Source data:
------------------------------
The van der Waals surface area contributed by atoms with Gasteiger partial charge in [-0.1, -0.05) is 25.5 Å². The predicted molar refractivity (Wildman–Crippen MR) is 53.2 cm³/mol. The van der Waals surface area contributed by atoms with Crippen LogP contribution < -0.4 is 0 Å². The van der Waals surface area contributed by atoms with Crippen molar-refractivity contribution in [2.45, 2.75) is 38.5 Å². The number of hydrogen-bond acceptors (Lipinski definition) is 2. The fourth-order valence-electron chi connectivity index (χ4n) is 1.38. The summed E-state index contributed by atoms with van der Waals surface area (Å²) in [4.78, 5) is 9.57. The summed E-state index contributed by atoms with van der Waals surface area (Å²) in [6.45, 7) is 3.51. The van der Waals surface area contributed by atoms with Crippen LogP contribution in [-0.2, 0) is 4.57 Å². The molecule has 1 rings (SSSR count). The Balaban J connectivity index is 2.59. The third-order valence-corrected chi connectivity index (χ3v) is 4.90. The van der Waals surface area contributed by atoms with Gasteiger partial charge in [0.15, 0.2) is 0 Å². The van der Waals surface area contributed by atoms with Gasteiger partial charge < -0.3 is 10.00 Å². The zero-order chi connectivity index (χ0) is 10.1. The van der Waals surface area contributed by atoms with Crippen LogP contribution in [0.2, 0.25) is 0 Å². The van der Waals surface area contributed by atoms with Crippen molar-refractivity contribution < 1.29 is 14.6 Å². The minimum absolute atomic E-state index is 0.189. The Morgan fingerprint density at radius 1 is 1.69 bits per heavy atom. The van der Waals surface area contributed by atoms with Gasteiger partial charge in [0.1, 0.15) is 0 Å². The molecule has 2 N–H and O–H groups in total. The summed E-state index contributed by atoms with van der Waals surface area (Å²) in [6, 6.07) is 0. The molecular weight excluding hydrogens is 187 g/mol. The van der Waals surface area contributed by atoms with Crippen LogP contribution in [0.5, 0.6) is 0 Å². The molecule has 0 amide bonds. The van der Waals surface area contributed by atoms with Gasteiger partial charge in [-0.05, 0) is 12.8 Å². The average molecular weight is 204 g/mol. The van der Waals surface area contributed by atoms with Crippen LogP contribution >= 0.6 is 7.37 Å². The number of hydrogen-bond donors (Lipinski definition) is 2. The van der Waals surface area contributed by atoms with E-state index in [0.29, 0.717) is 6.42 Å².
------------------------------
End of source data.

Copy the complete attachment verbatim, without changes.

The van der Waals surface area contributed by atoms with Gasteiger partial charge in [-0.1, -0.05) is 25.5 Å². The predicted molar refractivity (Wildman–Crippen MR) is 53.2 cm³/mol. The van der Waals surface area contributed by atoms with Crippen LogP contribution < -0.4 is 0 Å². The van der Waals surface area contributed by atoms with Crippen molar-refractivity contribution in [2.45, 2.75) is 38.5 Å². The number of hydrogen-bond acceptors (Lipinski definition) is 2. The fourth-order valence-electron chi connectivity index (χ4n) is 1.38. The summed E-state index contributed by atoms with van der Waals surface area (Å²) in [4.78, 5) is 9.57. The summed E-state index contributed by atoms with van der Waals surface area (Å²) in [6.45, 7) is 3.51. The van der Waals surface area contributed by atoms with Crippen LogP contribution in [-0.2, 0) is 4.57 Å². The molecule has 1 rings (SSSR count). The Balaban J connectivity index is 2.59. The third-order valence-corrected chi connectivity index (χ3v) is 4.90. The van der Waals surface area contributed by atoms with Gasteiger partial charge in [0.15, 0.2) is 0 Å². The van der Waals surface area contributed by atoms with Gasteiger partial charge < -0.3 is 10.00 Å². The zero-order chi connectivity index (χ0) is 10.1. The van der Waals surface area contributed by atoms with Crippen LogP contribution in [0.2, 0.25) is 0 Å². The van der Waals surface area contributed by atoms with Crippen molar-refractivity contribution < 1.29 is 14.6 Å². The minimum absolute atomic E-state index is 0.189. The Morgan fingerprint density at radius 1 is 1.69 bits per heavy atom. The van der Waals surface area contributed by atoms with Gasteiger partial charge in [0.1, 0.15) is 0 Å². The molecule has 2 N–H and O–H groups in total. The summed E-state index contributed by atoms with van der Waals surface area (Å²) in [6, 6.07) is 0. The molecular weight excluding hydrogens is 187 g/mol. The van der Waals surface area contributed by atoms with Crippen LogP contribution in [0.5, 0.6) is 0 Å². The molecule has 0 amide bonds. The van der Waals surface area contributed by atoms with Gasteiger partial charge in [-0.05, 0) is 12.8 Å². The average molecular weight is 204 g/mol. The van der Waals surface area contributed by atoms with Crippen LogP contribution >= 0.6 is 7.37 Å². The number of hydrogen-bond donors (Lipinski definition) is 2. The van der Waals surface area contributed by atoms with E-state index in [0.29, 0.717) is 6.42 Å².